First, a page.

The Sporting News named Cox the NL manager of the year in 2003 as he moved past Casey Stengel into ninth place on the all-time managerial win list. He joined the Yankees' Joe McCarthy as the only managers in major league history to guide their teams to 100 or more wins in a season six times. The Braves, with their 101-61 record, utilized a record-setting offense and quality pitching, finishing 10 games ahead of the Florida Marlins in the NL East. With the Braves' 101st win on the last day of the 2003 season, a 5-2 victory at Philadelphia, Cox reached 1,906 career victories, one more than Stengel.
Cox earned the Sporting News award for the fifth time in 2002, when the Braves won their 12th consecutive division title despite a mostly unheralded bullpen and injuries to key personnel.
Cox brought the city of Atlanta its first major professional sports world championship in 1995 when the Braves defeated the Cleveland Indians, four games to two, in the World Series. The victory also marked the first time a franchise had won a World Series in three different cities.
In 1993, the Braves won 104 games and became the first National League West team to win three straight division titles. The Braves' 400 Club honored Cox with its Mr. Baseball Award that season.
The Braves' performance in 1991, when they went from worst-to-first and participated in one of the most dramatic World Series in history, earned Cox several postseason honors. Among others, the Associated Press named him Major League Manager of the Year. Cox became the first manager to earn that honor in both leagues, having also won it while with the Blue Jays in 1985.
Cox managed the Braves from 1978 to '81, compiling a 266-323 record and laying the groundwork for the club's National League West title in 1982. He began a four-year tenure as Toronto's manager in 1982, lifting a habitual last-place team to within one game of attaining a World Series berth in 1985.
In 1982, Cox led the Blue Jays to a 78-84 mark, the best record in their six-year existence. Toronto improved to 89-73 each of the next two seasons and then won the American League East crown by finishing 99-62 in 1985. For his efforts that year, Cox was named Major League Manager of the Year by the Baseball Writers Association of America, the Associated Press and the Sporting News.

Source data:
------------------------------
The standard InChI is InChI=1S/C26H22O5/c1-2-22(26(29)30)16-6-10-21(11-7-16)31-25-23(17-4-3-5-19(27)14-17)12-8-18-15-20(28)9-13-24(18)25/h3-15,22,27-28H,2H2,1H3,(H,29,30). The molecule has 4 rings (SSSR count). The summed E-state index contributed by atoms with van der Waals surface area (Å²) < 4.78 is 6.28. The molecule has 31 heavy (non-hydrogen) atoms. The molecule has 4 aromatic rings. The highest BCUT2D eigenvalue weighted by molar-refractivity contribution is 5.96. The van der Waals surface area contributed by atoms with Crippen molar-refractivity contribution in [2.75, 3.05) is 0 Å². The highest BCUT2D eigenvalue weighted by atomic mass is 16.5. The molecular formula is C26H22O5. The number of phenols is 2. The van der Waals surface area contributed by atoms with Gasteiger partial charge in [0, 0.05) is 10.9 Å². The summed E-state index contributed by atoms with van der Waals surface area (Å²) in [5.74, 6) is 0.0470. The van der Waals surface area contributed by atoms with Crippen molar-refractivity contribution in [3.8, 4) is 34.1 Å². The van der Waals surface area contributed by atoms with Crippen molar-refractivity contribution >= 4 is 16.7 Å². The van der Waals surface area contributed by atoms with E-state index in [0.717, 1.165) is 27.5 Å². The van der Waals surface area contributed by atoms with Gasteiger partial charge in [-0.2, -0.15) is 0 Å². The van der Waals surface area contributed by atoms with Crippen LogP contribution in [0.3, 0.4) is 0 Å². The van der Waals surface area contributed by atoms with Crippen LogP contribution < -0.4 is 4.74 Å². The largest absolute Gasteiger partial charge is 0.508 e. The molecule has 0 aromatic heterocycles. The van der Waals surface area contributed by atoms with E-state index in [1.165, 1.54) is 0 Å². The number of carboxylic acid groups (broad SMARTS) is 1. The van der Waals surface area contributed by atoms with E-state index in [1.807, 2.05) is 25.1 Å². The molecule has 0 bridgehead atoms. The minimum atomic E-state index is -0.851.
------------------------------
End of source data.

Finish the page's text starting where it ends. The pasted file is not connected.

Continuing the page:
Cox returned to the Braves as general manager in October 1985 and oversaw a farm system which set the foundation for great success. He added the field managing responsibilities on June 22, 1990, then devoted all his time to those duties when the Braves named John Schuerholz General Manager in October of that year.
Cox spent five years in the Dodgers' farm system before being selected by the Chicago Cubs in the November 1964 Minor League Draft. He was acquired by the Braves in a 1966 trade that sent outfielder Billy Cowan to the Cubs. After playing for Triple-A Richmond in 1967, he was traded to the New York Yankees and beat out Mike Ferraro, the Yankees' outstanding spring training rookie, for the third base job in 1968. Cox made the Topps Rookie All-Star team in 1968, but lost his job to roommate Bobby Murcer in '69.
Bad knees forced Cox to retire as a player at the age of 30. He was appointed manager of the Yankees' Class-A Fort Lauderdale club in 1971. He won the Eastern League pennant and championship with West Haven in 1972 and placed second twice and third twice in four years at Syracuse, winning the International League's Governor's Cup in 1976. He served as the Yankees' first base coach in 1977.
Born May 21, 1941, in Tulsa, Okla., Cox graduated from Selma (Calif.) High School in 1959 and attended Reedley Junior College. He and his wife Pam, and three daughters, Keisha, Kami and Skyla, live in Marietta, Ga. He has five other children: Debbie, Bobby Jr., Connie, Shelly and Randy.